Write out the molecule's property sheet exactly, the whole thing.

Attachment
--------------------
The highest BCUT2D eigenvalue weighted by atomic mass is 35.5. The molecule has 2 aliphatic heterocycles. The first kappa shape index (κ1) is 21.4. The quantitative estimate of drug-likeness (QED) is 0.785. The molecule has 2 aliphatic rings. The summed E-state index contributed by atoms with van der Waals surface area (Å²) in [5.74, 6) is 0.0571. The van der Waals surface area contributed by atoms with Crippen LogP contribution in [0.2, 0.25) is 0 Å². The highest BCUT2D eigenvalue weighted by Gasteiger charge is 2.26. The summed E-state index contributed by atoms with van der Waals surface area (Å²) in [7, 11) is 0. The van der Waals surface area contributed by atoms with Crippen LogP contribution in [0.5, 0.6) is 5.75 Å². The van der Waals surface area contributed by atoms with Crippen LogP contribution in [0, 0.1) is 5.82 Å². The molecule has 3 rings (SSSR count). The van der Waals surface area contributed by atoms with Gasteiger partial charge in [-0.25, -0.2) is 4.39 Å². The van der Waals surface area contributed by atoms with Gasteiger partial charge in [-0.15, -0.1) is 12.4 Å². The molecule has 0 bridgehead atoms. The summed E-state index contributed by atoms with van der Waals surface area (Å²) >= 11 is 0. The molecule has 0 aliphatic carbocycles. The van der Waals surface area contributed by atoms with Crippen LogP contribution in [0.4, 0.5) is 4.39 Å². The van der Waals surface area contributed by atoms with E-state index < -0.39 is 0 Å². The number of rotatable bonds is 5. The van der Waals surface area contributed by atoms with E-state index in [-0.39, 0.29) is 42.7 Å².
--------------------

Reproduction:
The highest BCUT2D eigenvalue weighted by atomic mass is 35.5. The molecule has 2 aliphatic heterocycles. The first kappa shape index (κ1) is 21.4. The quantitative estimate of drug-likeness (QED) is 0.785. The molecule has 2 aliphatic rings. The summed E-state index contributed by atoms with van der Waals surface area (Å²) in [5.74, 6) is 0.0571. The van der Waals surface area contributed by atoms with Crippen LogP contribution in [0.2, 0.25) is 0 Å². The highest BCUT2D eigenvalue weighted by Gasteiger charge is 2.26. The summed E-state index contributed by atoms with van der Waals surface area (Å²) in [7, 11) is 0. The van der Waals surface area contributed by atoms with Crippen LogP contribution in [0.5, 0.6) is 5.75 Å². The van der Waals surface area contributed by atoms with Crippen LogP contribution in [0, 0.1) is 5.82 Å². The molecule has 3 rings (SSSR count). The van der Waals surface area contributed by atoms with Gasteiger partial charge in [-0.25, -0.2) is 4.39 Å². The van der Waals surface area contributed by atoms with Gasteiger partial charge in [-0.15, -0.1) is 12.4 Å². The molecule has 0 bridgehead atoms. The summed E-state index contributed by atoms with van der Waals surface area (Å²) >= 11 is 0. The molecule has 0 aliphatic carbocycles. The van der Waals surface area contributed by atoms with Crippen LogP contribution in [0.4, 0.5) is 4.39 Å². The van der Waals surface area contributed by atoms with E-state index < -0.39 is 0 Å². The number of rotatable bonds is 5. The van der Waals surface area contributed by atoms with E-state index in [-0.39, 0.29) is 42.7 Å².